But in OCD, the problem may be that the smooth shifting of thoughts and behavior are disrupted by a glitch in the caudate nucleus. This may cause the frontal lobe to become overactive.

Think of a car stuck in a ditch. The wheels spin and spin but the car goes nowhere without traction. With OCD, too much energy is being used in a frontal part of the brain called the cerebral cortex. It seems that due to malfunction in the caudate nucleus and other brain structures, OCD sufferers might be flooded with, and act on, thoughts and impulses that enter their mind.

A Biblical Approach to Helping OCD Sufferers

To help OCD sufferers, biblical counselors John and Janie Street, authors of The Biblical Counseling Guide for Women, developed a biblical method based on Schwartz’ four steps described in his book Brain LockHis research shows before-and-after PET scans of actual change in the brain. Streets’ method focuses on biblical renewal of one’s thoughts. Below are two of the foundational verses they utilize:

“Do not be conformed to the pattern of this world but be transformed by the renewal of your mind, that by testing you may discern what is the will of God, what is good and acceptable and perfect” (Rom. 12:2).

“…put off your old self, which belongs to your former manner of life and is corrupt through deceitful desires, and to be renewed in the spirit of your minds, and to put on the new self, created after the likeness of God in true righteousness and holiness” (Eph. 4:22-24).

The 4 Steps

The Streets suggest these four steps for OCD sufferers:

  1. Repent: Identify and confess all obsessive thoughts that control you because they sinfully presume your ability to live by rigid rules of thoughts and behaviors, supposedly filling you with peace and joy (Rom 14:17, 1 John 1:9-10).
  2. Re-label: These recurring thoughts and behaviors are anxious and fearful. They are the source of your sinful fear. Choose to fear God only (Psa. 34:9, Prov. 1:7, 2 Cor. 5:9).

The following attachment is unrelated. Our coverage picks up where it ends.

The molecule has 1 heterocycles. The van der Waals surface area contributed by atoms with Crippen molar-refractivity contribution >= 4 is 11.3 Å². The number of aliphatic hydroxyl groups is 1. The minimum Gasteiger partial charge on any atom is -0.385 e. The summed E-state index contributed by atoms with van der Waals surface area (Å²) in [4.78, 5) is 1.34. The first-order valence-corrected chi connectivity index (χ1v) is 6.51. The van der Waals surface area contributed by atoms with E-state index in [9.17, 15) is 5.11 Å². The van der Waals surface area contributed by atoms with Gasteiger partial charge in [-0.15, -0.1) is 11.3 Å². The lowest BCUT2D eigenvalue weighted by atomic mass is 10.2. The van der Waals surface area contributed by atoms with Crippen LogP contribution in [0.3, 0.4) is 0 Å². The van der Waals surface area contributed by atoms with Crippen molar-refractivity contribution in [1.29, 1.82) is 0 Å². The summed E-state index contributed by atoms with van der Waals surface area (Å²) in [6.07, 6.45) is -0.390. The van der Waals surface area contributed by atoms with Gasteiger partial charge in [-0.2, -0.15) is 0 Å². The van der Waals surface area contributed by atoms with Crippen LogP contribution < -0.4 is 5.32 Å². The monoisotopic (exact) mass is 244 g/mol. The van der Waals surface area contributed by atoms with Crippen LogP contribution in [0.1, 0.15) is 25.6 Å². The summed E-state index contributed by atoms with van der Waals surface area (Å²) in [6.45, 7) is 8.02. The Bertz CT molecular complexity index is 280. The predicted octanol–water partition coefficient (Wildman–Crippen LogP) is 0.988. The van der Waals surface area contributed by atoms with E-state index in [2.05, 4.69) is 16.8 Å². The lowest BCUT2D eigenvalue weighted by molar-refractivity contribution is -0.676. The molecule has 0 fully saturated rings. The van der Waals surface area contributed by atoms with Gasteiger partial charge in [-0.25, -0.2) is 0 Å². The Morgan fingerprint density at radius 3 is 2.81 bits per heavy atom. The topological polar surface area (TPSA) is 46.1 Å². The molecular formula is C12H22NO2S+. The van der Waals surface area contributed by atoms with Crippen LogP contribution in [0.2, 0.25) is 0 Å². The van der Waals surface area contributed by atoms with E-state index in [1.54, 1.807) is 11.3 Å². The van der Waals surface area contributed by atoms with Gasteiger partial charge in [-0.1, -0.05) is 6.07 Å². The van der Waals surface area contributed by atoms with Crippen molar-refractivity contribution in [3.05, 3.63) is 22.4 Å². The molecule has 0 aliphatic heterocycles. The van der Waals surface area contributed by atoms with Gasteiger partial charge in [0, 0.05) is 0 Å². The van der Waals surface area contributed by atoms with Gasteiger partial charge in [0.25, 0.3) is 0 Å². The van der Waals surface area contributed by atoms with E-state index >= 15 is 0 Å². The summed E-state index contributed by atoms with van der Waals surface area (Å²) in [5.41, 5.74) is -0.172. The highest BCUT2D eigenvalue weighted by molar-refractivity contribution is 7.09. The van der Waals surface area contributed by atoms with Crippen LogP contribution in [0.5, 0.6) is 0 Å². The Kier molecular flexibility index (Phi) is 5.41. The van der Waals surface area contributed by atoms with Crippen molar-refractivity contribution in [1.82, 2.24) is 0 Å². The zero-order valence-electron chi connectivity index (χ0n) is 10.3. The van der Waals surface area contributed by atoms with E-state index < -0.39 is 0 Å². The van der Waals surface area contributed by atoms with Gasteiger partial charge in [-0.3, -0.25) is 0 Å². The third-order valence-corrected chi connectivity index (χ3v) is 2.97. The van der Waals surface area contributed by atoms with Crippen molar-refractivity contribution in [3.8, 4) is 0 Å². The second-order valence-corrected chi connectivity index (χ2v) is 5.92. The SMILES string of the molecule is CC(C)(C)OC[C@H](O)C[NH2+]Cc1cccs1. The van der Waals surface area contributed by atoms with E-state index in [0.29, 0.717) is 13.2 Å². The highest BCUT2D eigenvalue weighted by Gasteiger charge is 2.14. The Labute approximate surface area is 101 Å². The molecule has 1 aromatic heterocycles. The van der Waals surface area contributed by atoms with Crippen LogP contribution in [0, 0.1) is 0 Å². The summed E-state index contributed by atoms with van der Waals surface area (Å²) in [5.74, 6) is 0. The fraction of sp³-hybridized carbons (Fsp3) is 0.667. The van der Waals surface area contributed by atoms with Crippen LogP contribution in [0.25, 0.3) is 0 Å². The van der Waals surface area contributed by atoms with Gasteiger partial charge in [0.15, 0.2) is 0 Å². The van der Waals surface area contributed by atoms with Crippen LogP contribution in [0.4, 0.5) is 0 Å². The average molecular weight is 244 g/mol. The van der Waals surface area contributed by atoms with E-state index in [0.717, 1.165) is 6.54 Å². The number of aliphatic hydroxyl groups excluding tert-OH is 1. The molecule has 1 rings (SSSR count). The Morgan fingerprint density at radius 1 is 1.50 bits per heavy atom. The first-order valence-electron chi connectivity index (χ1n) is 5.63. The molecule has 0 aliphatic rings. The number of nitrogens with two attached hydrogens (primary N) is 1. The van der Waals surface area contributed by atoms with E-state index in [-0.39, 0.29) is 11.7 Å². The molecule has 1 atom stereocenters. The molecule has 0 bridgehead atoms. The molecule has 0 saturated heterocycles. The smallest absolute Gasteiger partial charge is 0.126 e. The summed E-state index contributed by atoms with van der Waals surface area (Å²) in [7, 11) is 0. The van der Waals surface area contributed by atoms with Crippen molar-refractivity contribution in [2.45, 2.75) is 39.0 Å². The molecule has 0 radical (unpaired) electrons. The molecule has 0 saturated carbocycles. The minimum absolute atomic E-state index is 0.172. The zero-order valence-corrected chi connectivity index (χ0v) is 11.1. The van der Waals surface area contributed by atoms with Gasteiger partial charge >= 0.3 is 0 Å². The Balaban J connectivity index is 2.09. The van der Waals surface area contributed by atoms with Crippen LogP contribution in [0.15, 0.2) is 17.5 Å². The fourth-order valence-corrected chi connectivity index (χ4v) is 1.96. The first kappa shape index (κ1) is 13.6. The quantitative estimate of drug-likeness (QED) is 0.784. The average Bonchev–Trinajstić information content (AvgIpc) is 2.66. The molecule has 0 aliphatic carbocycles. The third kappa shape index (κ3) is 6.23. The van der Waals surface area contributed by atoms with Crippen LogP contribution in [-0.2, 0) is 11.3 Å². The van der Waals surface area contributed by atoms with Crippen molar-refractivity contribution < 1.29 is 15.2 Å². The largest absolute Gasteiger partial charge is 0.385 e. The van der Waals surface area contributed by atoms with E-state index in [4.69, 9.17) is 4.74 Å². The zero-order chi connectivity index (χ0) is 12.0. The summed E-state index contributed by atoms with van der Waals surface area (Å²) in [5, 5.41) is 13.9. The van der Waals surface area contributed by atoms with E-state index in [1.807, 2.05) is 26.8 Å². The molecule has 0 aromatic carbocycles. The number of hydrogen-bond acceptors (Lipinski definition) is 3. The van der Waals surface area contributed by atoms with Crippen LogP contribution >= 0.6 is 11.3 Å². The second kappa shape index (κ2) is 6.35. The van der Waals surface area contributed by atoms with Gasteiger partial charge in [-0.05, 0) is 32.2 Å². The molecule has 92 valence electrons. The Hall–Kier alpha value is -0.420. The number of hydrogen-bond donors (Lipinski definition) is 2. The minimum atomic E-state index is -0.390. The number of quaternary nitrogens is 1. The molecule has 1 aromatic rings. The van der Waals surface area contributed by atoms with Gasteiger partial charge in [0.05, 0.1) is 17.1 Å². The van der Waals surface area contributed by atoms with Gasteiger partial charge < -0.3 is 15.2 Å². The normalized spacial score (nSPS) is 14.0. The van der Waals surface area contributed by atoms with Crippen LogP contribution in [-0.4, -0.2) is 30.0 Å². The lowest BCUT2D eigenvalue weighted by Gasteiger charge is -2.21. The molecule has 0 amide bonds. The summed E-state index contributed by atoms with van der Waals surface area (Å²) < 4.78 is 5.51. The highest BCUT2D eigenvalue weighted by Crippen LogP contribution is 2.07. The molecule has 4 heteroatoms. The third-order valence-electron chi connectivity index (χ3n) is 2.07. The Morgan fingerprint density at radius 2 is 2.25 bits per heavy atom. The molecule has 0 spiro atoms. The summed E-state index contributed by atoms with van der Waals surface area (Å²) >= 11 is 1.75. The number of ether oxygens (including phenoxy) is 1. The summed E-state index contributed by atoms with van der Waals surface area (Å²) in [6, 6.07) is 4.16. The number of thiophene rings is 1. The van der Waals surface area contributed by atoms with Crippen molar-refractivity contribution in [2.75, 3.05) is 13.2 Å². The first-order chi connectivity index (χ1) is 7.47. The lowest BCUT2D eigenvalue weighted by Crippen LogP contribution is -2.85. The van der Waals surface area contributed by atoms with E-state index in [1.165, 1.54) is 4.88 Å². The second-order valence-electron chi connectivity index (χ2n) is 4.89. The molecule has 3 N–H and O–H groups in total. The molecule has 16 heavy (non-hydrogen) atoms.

3. Replace: Substitute anxious thoughts with thinking that fully trusts a good and loving God. You may also choose to hold and look at a happy photo, adding both visual and tactile senses to thinking (Psa. 18:2, 2 Cor. 4:5, 1 Tim. 6:15).
  4. Re-focus: Devote yourself to loving God and loving others. Do not remain self-focused (Matt 22:36-40, James 2:8, 1 John 4:18).

As Glenna applied these four steps to her own obsessive thoughts, she experienced improvement almost immediately. The thoughts reduced in frequency and intensity. However, when under stress, she sometimes failed to repent, re-label, replace, and refocus. The hope is, as she perseveres, her brain might change just as the ones in Schwartz’ PET scans changed. In the past few decades, brain science is finally recognizing what the Bible has said for millennia. That is, the renewing of one’s thoughts can create real, measurable, and observable changes in the brain.

OCD is a horrible lot. This is true. Ever since the Fall (Gen. 3), our brains have been compromised. And the good news is God can restore the fallen brain in people like Glenna, who now has hope.

Questions for Reflection

What approach have you taken with counselees who have obsessions and compulsions? What was the outcome? How are you becoming more knowledgeable about brain science that supports the truths of the Bible?

[i] Glenna’s name and some details have been changed.

[ii] Elyse Fitzpatrick, podcast, “The Far Side of Fear,” https://ibcd.org/ocd-the-far-side-of-fear/

[iii] Janet Singer, “ERP Therapy: A Good Choice for Treating Obsession-Compulsive Disorder,” MentalHealth.Net. https://www.mentalhelp.net/blogs/erp-therapy-a-good-choice-for-treating-obsessive-compulsive-disorder-ocd/